Tuesday, April 21, 2009

Penguin Epiphany

One of my favorite high school teachers used to say that some of the most profound truths can be found in children's books. This is also true of kid's Saturday morning cartoons.

Christopher Robin knows that on Saturday mornings there is a kids' show he's allowed to watch. I don't think he realizes that kids' shows are on the whole morning long, across almost every channel... he just knows there is one, and that we've been missing it for the past few Saturdays, because I can't seem to get the time right. I let them watch Veggie Tales for half an hour on Saturday mornings, on the days we're home at the right time, but the network has moved the time around, and I keep missing it. Last Saturday Christopher Robin asked me at 9:30 if it was time for the kids' show, so I checked online to find out what time Veggie Tales came on, and saw that it had run at 9:00. Frustrated that I had failed AGAIN, I decided to let him watch 3-2-1 Penguins, which was just coming on.

The topic was compassion, and it showed the penguins throw a surprise birthday party 2 months late for the twins, a boy and a girl. The boy was happy and excited, but the little girl moped around dejectedly. Something was bothering her. Her brother explained that she'd been like that all day, and he didn't know what was wrong.

It's funny, because this is an issue that comes up repeatedly in my relationship with My Hero. I never quite know how to deal with him when he gets in a funk. Most of the time I notice he's in a bad mood, and I make up my mind that no matter what he does, I'll do my utmost to stay positive and not let him get me down. Sometimes I feel like booting him out the door, since that feels like the only way I won't be poisoned by his bad mood.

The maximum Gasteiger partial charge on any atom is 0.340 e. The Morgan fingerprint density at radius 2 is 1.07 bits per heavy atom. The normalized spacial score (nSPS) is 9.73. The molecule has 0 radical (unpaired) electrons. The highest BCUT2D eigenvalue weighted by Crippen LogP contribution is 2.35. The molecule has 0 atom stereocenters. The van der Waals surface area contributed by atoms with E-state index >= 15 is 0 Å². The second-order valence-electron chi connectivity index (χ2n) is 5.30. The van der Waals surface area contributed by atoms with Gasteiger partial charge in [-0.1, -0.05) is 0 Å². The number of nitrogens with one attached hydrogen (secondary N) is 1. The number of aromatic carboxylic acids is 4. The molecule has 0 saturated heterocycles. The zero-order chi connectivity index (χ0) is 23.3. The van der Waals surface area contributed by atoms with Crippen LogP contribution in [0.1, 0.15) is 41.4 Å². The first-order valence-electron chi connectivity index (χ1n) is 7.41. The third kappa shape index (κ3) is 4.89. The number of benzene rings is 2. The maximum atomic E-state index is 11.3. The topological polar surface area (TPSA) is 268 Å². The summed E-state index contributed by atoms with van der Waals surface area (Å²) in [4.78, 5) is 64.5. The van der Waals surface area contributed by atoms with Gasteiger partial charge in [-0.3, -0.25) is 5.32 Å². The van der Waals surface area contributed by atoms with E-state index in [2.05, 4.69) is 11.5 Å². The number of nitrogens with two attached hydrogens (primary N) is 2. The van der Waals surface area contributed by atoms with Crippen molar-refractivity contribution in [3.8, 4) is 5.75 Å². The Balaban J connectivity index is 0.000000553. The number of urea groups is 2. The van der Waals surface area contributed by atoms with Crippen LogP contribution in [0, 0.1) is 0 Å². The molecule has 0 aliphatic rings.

I saw the little girl moping at her surprise birthday party, and I felt the same response to her. What's her problem? Why doesn't she snap out of it and appreciate what her friends just did for her? I think my response would be, "Leave her alone, and she'll come out of it eventually."

Suddenly I was riveted, because from the show's approach, I could tell it wasn't the girl who needed to change her behavior, it was the brothers and the penguins who were about to learn something. To act happy and cheery when someone is feeling sad is not a compassionate approach. Huh. My determination to maintain my cheeriness might actually be the problem? Suddenly, I realize that this lines up with scripture.

Like one who takes away a garment on a cold day, or like vinegar poured on soda, is one who sings songs to a heavy heart. Proverbs 25:20 (NIV)
The little boy stopped and heard his grandmother's words from earlier in the day echoing in his head. "To show a little compassion, you might start by listening to her."

Of course, he doesn't actually get around to listening to what his sister has to say until near the end of the program, but that is the solution that begins to help her feel better.

I have been blaming My Hero for being intent on dragging me down with him in the dirt, that he won't change his mood until he's brought me down to his level of misery. Hmm. Have I been a little lacking in compassion?

He has been facing stress and frustrations these past few days, so I've had a couple of opportunities to try out my new found wisdom. Instead of walling myself off from him, I have listened with compassion to what he's going through. It doesn't drag me down or ruin my day, but it does help lift him up. When I intentionally stop my chipper remarks and happy tunes to listen to his problems and offer any support I can, we continue through life together, in harmony, side by side. Now I see that most of the tension caused by our mismatched moods is dissipated not when I determine to remain unaffected, but when I willingly temper my cheerfulness in respect for his problems and focus my energy on listening and doing what I can to help.

It's obvious, isn't it? How could I have been so blind? I don't mean to point fingers, but I think God might have had something to do with my inability to pin down the time for Veggie Tales. He had a little something he wanted to show me about me.

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